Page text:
Volcano ash causes flight disruption

Volcano ash causes flight disruption
Volcano ash from the Eyjafjallajökull volcano on Iceland has caused further disruption to flights from Sweden on Monday after the UK and Ireland were forced to close airports.

While Swedish airports remained open on Monday morning Ryanair hub Stockholm Skavsta Airport was among those warning of widespread disruption as London Heathrow, Liverpool and Edinburgh were closed. Dublin, Stansted and Gatwick airports are reported to be experiencing disruption.

The closed UK airports are classified under the zone one regulations established after a meeting of EU transport ministers in mid-April to harmonize EU skies.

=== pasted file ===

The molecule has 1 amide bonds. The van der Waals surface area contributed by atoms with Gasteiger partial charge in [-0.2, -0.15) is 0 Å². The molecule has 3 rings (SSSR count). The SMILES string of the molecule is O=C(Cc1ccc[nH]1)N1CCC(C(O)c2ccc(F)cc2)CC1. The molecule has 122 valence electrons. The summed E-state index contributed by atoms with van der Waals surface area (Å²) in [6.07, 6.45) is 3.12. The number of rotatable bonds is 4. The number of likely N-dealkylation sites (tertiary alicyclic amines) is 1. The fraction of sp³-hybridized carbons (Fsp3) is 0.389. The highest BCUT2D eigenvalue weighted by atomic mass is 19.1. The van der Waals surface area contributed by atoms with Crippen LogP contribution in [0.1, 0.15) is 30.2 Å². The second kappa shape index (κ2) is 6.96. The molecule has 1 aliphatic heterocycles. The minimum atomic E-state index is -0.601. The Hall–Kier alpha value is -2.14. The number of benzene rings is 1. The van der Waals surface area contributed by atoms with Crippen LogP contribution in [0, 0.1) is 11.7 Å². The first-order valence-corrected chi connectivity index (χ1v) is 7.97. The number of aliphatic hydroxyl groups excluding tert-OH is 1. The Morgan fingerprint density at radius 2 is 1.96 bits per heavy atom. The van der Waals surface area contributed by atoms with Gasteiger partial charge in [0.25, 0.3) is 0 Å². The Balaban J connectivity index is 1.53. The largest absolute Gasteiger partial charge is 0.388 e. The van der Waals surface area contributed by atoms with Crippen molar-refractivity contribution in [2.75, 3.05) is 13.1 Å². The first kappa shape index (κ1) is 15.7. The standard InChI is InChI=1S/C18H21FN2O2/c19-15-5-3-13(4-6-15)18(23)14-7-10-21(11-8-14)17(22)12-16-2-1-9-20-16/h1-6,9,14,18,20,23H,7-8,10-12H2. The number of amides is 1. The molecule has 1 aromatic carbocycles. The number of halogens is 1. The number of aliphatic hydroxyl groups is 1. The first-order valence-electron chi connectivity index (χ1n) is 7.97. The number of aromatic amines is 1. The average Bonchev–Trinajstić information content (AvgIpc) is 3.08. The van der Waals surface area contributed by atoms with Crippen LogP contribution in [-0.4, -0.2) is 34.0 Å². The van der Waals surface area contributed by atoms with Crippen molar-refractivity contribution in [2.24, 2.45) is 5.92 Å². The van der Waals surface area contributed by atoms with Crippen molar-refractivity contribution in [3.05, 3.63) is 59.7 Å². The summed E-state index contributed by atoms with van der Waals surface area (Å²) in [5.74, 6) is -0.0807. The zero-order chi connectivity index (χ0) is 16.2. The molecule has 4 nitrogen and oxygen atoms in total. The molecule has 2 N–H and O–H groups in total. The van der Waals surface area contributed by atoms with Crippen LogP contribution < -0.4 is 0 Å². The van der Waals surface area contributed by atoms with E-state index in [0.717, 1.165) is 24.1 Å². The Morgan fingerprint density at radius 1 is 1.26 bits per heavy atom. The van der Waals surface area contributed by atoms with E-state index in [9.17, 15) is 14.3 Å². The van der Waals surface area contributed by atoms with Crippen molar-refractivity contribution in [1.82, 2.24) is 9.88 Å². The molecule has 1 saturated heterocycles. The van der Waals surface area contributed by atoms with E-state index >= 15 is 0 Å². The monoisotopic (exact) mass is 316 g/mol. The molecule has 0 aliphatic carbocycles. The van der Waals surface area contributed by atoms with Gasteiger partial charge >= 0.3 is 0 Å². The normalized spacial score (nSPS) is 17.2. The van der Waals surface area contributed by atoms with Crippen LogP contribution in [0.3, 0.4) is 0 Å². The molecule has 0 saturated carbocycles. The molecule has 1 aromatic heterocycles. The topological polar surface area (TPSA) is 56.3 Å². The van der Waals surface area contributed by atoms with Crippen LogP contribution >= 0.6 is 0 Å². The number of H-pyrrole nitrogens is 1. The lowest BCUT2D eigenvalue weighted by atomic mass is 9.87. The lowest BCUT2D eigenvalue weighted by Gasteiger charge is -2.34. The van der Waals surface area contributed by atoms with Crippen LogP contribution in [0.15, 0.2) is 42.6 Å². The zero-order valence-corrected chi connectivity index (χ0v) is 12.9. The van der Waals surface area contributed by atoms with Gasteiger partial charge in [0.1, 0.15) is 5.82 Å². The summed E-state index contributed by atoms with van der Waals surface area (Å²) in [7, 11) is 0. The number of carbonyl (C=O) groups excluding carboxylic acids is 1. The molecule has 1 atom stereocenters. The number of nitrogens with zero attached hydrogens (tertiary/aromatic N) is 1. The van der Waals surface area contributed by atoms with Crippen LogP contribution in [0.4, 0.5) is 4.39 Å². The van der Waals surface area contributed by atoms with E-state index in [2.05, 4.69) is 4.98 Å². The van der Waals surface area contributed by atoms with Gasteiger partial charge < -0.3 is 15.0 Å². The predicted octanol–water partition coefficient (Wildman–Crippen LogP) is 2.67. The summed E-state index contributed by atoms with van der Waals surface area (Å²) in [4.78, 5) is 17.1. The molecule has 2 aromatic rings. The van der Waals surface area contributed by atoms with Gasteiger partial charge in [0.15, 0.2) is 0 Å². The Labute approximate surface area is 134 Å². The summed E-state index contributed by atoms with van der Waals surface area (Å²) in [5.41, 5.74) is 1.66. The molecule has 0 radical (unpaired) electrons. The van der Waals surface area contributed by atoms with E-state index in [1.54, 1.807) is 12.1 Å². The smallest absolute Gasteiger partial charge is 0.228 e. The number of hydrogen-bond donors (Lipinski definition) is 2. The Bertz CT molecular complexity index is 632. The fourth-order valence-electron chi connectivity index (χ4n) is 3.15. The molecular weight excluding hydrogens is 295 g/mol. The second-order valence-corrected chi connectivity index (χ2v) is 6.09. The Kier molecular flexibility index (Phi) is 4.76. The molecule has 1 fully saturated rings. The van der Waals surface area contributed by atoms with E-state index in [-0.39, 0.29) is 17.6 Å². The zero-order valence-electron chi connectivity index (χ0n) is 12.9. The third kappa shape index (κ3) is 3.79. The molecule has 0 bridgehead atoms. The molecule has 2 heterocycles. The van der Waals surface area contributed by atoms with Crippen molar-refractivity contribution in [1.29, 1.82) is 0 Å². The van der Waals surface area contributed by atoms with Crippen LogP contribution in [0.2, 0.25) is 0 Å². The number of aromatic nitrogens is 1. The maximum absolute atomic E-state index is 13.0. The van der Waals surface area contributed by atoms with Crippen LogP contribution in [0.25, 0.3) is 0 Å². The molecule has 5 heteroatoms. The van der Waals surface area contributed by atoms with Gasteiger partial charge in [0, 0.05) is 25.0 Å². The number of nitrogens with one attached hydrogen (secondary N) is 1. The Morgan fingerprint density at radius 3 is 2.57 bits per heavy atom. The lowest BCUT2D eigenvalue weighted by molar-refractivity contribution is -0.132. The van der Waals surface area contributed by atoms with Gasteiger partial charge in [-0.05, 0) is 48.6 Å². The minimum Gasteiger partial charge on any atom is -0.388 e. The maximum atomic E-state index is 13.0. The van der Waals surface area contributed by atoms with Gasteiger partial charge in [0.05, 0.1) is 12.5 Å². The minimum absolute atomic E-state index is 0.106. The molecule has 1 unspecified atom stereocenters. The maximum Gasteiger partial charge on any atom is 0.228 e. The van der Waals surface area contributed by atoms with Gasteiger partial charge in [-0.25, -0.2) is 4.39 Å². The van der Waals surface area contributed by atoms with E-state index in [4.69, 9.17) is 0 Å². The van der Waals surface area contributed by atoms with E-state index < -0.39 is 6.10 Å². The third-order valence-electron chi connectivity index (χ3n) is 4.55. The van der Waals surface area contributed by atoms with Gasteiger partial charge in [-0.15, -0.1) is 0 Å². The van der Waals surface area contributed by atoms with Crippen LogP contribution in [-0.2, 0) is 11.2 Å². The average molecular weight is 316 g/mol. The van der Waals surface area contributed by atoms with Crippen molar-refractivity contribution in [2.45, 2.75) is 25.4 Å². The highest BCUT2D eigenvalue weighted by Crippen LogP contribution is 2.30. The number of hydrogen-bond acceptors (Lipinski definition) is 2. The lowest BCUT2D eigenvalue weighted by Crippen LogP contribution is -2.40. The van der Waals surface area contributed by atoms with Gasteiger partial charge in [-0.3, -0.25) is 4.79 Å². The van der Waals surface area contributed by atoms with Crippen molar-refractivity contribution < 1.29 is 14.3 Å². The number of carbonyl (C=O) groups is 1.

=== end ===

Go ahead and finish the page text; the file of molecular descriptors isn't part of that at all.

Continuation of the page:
According to a Swedish Civil Aviation Administration (Luftfartsverket -LFV) statement updated at 9pm Sunday night all Swedish airports are currently operating freely under zone three conditions and are expected to remain so for the following 18 hours (3pm on Monday).

LFV stated that the zone one flight ban is in force over southern Iceland, northern Ireland and central UK with the ash cloud moving slowly eastwards.

The Swedish rules are fully adapted to the EU, where zone one means a total flight ban, zone two has some flight restrictions and zone three is ash-free. In order to fly in zone two airlines must now hold a special licence, flight must be time limited, and additional checks of engines and windows must be undertaken.

Stockholm’s Skavsta and Arlanda airports urge passengers to consult their airlines before travelling to check the status of airspace at their destination.

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